“You must always be awaggle with love.” ~ D.H. Lawrence
~ With advance apologies to Tea S. Eliot, Elizabeth Barrett Brewing and William Shakespour.
1. To tart or not to tart, that is the question.
Reasons for not making fruit tarts:
Pesky little tart pans
Stirring vanilla cream in nippy kitchen
Finicky pastry dough
Locate pretty fruit in the dead of winter? Oh, come on.
Reasons for making fruit tarts:
Len loves them. Cornelius loves them. I love them. What person in their right mind doesn’t love them?
It’s Valentine’s Day.
Beloved blog readers might be impressed that an adorable a self-sacrificing writer stood in an icy kitchen for hours some minutes stirring, stirring the vanilla cream and whipping finicky pastry dough into shape after walking flying to Chile to pick fresh berries.
Good excuse to buy a new tartlet baking set.
In the room the women come and go, Talking of rolling pie dough.
“Each cup of tea represents an imaginary voyage.” ~ Catherine Douzel
Happy Poetry Friday!
We’re serving tea and treats today to celebrate National Hot Tea Month. Please help yourself to a cup of PG Tips, Twinings Darjeeling, or Republic of Tea’s Green Rooibos, along with a fruit tart or cupcake. (If you say, “I love poetry” three times, you may have both.)
Nothing like a good cup of tea to restore calm and tranquility, to enhance a moment of solitude and sweeten reflection. When shared, this wondrous beverage can engender the most “civilized” of conversations, a call to best behavior even when ennui or disaffection is brewing beneath the surface.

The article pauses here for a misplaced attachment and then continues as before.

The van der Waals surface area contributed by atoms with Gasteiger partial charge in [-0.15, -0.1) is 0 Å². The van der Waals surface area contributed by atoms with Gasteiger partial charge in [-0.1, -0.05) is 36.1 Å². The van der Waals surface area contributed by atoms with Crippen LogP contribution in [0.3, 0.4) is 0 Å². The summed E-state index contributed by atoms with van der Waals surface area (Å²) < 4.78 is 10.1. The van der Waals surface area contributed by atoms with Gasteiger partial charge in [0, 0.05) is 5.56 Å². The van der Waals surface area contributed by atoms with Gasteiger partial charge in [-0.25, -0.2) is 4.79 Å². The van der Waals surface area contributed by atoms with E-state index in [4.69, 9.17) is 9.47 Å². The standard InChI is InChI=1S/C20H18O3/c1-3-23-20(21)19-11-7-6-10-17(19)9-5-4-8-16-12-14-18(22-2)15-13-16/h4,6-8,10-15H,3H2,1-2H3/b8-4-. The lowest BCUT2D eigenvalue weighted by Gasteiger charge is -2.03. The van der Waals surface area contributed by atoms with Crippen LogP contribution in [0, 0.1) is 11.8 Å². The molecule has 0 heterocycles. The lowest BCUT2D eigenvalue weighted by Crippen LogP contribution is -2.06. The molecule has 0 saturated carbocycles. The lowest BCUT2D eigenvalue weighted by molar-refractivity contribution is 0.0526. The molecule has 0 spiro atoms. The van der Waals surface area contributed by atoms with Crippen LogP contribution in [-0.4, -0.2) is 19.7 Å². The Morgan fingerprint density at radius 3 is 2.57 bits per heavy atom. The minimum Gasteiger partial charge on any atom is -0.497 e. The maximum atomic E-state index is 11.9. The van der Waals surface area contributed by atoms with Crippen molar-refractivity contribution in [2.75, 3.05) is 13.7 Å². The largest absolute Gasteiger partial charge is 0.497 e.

For your sipping pleasure, two poems steeped in the drama of relationships. Each cup a world unto its own with universal truth and the delicious wonderment of “what happens next?”stirred in.
IN A BATH TEASHOP by John Betjeman
“Let us not speak, for the love we bear one another — Let us hold hands and look.” She, such a very ordinary little woman; He, such a thumping crook; But both, for a moment, little lower than the angels In the teashop’s ingle-nook.
AT TEA by Thomas Hardy
The kettle descants in a cosy drone, And the young wife looks in her husband’s face, And then at her guest’s, and shows in her own Her sense that she fills an envied place; And the visiting lady is all abloom, And says there was never so sweet a room.
And the happy young housewife does not know That the woman beside her was first his choice, Till the fates ordained it could not be so. … Betraying nothing in look or voice The guest sits smiling and sips her tea, And he throws her a stray glance yearningly.
Oh, what tangled webs we weave . . .
These poetic vignettes contain the seeds for full length novels. Tidy and unobtrusive, these interesting studies in compression invite us to delve and deliberate, teasing our senses. As Henry Fielding once wrote, “Love and scandal are the best sweeteners of tea.” Poetry seems the ideal vessel for such titillating refreshment.
What drama will unfold with your next cup of tea?
♥ Jim is hosting today’s Poetry Friday Roundup at Hey, Jim Hill! Please take him an extra fruit tart and enjoy all the poetic goodies being shared in the blogosphere this week.
This post is also being linked to Beth Fish Read’s Weekend Cooking, which is open to anyone who has a food-related post to share (novel, nonfiction, cookbook, movie reviews, recipes, quotes, random thoughts, etc.).
“The mere chink of cups and saucers tunes the mind to happy repose.” ~ George Gissing (The Private Papers of Henry Ryecroft)